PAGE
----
Plus, as Macs run on Intel processors these days, it's easier than ever to create a Mac version of a game. I'm sure it's still no cakewalk, but the OS X gaming situation is certainly better than it used to be. Apple is putting passable graphics cards in even lower end machines and, with the advent of Steam for Mac and other digital download services, it's easier than ever for Mac gamers to purchase games for their OS of choice.

Strangely, there's no sign of a Steam version of Dragon Age II for the Mac yet. This is especially disappointing as, in today's increasingly multiplatform, digital world, it's a pain to be forced to purchase separate versions of the same game just to use it on all of your capable devices. Steam's terrific service allows you to purchase a game and not only easily install it on any computer you own, but also gain access to either the PC or Mac versions of anything you buy. It's one of the most consumer-friendly places to purchase games, and it's sad that Dragon Age II won't be taking advantage of that on the Mac side, at least at first.

In any case, good on Bioware for throwing Mac users a bone. Hopefully they'll respond in kind and actually purchase the game so this kind of thing will continue to become more prevalent. 


Best of the Decade: Mass Effect 2

Mass Effect 2

Platforms: Xbox 360, Windows

Release Date: January 26, 2010

Publisher: Electronic Arts

Developer: Bioware

Mass Effect was a terrifically ambitious experiment. Mixing RPG elements with other genres of gameplay has become commonplace, but with this epic title, Bioware approached the gameplay from the other direction, choosing to mix an action game into an RPG. The end result was imperfect, but fascinating on a number of levels.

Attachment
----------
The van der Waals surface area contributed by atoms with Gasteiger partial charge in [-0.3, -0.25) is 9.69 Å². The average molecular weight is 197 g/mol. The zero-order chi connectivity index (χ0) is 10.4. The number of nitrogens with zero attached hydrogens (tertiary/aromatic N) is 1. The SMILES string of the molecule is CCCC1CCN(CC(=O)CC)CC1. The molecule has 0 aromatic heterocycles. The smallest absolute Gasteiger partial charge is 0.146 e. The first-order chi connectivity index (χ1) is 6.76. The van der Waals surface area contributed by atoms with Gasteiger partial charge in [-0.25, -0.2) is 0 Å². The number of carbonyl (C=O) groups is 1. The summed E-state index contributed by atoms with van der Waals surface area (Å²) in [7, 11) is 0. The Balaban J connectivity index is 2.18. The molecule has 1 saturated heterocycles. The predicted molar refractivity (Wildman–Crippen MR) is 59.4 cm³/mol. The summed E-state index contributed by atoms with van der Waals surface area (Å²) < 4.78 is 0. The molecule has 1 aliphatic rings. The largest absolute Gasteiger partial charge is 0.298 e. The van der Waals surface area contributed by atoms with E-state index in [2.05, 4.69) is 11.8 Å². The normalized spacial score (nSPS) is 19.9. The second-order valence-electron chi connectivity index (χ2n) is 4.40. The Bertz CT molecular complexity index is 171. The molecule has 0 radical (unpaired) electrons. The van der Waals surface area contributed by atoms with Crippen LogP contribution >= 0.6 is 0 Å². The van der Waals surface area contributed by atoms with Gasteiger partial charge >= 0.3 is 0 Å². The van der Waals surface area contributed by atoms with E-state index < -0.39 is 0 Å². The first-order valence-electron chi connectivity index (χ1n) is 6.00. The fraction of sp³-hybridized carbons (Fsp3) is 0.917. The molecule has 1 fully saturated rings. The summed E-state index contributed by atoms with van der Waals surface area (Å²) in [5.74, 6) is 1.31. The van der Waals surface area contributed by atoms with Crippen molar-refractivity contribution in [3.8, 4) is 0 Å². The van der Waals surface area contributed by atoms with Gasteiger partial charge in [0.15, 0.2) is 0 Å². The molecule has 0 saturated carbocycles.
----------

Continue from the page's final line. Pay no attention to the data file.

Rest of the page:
It wasn’t until early this year when the potential for the series truly became apparent. Mass Effect introduced many of the concepts its sequel would polish into a fine sheen, but Mass Effect 2 sold me on why this series could be one of the most important and influential the industry has seen. 

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Uncharted 2: Loading Times and the Gaming Experience

It’s amazing how distracting a simple loading screen can be. It’s a little thing, but that seemingly unimportant static screen can rip your immersed brain right out of an amazing experience and back into the real world. It may only be for a brief moment, but it can be more than enough to break the flow of the story, to pull you out of the game, or to stifle your sense of immersion.

I’ve always found it amazing that more developers don’t try to get rid of the annoying little things. I remember back to the days when I first played games on the original PlayStation. I was so amazed by the technology of the whole “games coming off of CDs” thing that I thought loading screens were cool. They were a sign of advanced technology. No more outdated cartridges for me!

Well, those days are long gone. Times have changed, and fast. Loading screens are no longer interesting artifacts of technological progress. They are now signs that a developer couldn’t find a way to overcome the technological challenge of getting rid of them.